A Better Understanding of Coral Reef Ecosystems

Pelagic predators such as these barracuda, Sphyraena qenie, are part of the coral reef ecosystem in the U.S. Line Islands (NOAA Photo by Kevin Lino).
A team of scientists have embarked from Hawai'i on a three-month survey of coral reef ecosystems at Johnston Atoll, the U.S. Phoenix Islands, the islands of American Samoa, and the U.S. Line Islands in the tropical Pacific Ocean. The overarching objective is to better understand the coral reef ecosystems of these areas, many of which are seldom explored. The research expedition is part of a regular monitoring program, conducted by the Coral Reef Ecosystem Division (CRED), headquartered in Honolulu, Hawai'i. The expedition is supported by NOAA's Coral Reef Conservation Program and involves extensive cooperation among NOAA scientists and research partners, including the University of Hawaii Joint Institute for Marine and Atmospheric Research (JIMAR), the U.S. Fish and Wildlife Service, San Diego State University, and the Papahānaumaokuākea Marine National Monument.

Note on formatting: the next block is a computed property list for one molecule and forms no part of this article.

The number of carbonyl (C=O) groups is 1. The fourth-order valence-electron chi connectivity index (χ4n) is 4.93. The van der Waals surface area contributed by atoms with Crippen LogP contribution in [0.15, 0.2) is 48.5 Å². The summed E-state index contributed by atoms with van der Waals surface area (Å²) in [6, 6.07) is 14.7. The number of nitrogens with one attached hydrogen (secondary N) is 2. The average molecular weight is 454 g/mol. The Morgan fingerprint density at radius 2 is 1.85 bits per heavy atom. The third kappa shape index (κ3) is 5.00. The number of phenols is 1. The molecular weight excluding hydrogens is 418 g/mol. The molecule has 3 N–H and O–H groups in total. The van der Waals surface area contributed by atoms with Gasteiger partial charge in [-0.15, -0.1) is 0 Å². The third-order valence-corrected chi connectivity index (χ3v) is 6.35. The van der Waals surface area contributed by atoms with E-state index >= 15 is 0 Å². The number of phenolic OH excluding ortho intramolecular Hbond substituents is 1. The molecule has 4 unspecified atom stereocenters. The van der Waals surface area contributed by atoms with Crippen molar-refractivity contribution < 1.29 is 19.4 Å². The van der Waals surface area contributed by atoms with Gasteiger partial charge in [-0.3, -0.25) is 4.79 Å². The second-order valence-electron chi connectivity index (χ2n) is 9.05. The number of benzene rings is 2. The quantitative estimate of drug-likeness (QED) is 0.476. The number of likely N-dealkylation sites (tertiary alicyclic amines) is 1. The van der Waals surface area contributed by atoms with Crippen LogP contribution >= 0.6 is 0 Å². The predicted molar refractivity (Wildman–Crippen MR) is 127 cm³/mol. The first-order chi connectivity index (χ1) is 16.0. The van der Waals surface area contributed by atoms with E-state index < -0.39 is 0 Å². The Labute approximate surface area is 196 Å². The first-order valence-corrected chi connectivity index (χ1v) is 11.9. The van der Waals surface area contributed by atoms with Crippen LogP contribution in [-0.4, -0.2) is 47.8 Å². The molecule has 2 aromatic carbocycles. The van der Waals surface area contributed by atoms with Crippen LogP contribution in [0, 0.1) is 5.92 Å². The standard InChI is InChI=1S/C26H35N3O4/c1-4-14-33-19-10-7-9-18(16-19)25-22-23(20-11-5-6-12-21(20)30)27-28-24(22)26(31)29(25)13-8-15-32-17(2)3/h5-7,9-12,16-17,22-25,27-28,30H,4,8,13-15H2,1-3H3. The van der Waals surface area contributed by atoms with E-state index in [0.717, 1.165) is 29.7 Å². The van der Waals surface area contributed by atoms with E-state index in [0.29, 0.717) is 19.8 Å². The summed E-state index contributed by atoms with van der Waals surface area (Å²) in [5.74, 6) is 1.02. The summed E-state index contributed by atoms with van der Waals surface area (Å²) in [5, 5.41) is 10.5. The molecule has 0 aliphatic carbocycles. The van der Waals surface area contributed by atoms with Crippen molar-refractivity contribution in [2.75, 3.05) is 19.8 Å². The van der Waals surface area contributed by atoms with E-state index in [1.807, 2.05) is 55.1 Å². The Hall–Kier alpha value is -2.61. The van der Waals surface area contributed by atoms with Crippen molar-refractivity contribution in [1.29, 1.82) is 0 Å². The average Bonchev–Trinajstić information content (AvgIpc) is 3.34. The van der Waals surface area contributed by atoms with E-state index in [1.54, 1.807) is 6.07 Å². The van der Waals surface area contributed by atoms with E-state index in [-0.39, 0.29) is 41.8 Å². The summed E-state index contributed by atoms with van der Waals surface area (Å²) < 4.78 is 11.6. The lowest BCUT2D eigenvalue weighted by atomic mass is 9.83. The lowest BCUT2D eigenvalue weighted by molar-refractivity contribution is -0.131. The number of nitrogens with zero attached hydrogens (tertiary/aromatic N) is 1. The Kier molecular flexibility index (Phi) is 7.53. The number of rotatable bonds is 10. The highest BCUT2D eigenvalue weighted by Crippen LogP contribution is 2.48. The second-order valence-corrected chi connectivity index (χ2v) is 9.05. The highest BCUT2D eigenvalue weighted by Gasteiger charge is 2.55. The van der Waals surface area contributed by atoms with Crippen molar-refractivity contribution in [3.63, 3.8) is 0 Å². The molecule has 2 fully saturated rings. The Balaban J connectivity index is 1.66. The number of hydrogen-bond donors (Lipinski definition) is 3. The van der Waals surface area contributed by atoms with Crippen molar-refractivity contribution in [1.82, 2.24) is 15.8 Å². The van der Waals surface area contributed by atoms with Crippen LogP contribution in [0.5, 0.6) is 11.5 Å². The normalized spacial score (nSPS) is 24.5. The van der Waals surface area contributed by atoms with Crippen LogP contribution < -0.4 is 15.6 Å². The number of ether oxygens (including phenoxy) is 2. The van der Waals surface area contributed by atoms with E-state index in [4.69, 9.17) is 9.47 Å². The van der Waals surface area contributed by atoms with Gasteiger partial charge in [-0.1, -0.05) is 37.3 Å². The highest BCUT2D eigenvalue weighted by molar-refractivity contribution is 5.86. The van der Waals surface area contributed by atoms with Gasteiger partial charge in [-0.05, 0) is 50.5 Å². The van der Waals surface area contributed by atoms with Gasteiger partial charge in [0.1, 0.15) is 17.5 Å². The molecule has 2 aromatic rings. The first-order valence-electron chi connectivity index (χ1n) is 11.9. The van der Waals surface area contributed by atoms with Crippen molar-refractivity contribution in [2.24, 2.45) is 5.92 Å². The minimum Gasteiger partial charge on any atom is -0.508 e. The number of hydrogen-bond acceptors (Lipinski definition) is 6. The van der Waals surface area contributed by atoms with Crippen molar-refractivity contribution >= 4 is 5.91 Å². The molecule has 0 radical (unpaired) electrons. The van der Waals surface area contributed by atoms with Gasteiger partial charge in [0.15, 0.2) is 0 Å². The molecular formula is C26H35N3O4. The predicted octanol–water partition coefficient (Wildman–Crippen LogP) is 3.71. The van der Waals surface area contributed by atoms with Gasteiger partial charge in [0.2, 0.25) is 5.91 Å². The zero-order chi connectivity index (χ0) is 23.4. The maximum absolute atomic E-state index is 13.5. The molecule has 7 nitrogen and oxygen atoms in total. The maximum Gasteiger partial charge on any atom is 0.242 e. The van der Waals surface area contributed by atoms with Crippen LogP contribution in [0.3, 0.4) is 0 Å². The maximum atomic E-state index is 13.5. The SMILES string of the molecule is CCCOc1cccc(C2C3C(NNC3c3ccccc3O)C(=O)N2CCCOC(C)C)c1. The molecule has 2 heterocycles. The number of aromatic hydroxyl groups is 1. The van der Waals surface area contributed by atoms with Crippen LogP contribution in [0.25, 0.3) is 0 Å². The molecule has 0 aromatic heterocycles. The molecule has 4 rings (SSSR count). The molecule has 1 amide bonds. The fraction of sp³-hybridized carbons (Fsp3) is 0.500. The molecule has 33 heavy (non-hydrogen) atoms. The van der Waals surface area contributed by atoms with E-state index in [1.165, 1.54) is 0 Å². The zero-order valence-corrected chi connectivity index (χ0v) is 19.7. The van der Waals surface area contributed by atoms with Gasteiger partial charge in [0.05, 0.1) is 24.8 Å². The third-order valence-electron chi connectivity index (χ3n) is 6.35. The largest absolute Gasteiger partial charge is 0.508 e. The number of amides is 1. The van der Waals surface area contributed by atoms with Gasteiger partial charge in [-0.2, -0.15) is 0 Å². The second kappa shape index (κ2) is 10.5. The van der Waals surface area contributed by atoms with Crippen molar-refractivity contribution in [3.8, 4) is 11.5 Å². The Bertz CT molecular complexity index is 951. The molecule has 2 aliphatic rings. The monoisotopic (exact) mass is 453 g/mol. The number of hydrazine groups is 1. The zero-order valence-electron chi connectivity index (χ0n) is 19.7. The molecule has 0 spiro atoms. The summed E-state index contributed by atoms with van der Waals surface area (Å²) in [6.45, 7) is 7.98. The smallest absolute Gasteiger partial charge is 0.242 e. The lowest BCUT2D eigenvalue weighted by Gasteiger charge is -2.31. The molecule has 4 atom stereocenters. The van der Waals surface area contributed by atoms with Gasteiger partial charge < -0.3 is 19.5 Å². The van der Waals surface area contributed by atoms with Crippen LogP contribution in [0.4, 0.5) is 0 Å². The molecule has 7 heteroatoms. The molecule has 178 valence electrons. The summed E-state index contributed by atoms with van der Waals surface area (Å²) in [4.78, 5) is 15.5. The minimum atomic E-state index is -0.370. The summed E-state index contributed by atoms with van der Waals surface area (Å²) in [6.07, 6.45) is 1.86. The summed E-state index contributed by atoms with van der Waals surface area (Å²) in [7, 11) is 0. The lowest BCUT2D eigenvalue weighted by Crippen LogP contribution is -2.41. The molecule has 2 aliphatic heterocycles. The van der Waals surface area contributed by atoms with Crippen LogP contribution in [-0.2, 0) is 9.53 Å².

The research expedition will be carried out from February 27 to May 24, 2012 aboard the NOAA ship Hi'ialakai. Under the leadership of Chief Scientists Dr. Jill Zamzow, Dr. Bernardo Vargas-Angél, and Jamison Gove, a diverse team of researchers will be conducting multidisciplinary coral reef ecosystem surveys, assessing the status of fishes, corals, algae, marine invertebrates, and the oceanographic conditions in which these organisms exist. The scientific data collected during the three-month research expedition will enable informed and effective implementation of ecosystem-based management and conservation strategies for coral reef ecosystems, helping to ensure their protection for generations to come.

Friday, November 5, 2010

Behind The Scenes

by Julia Ehses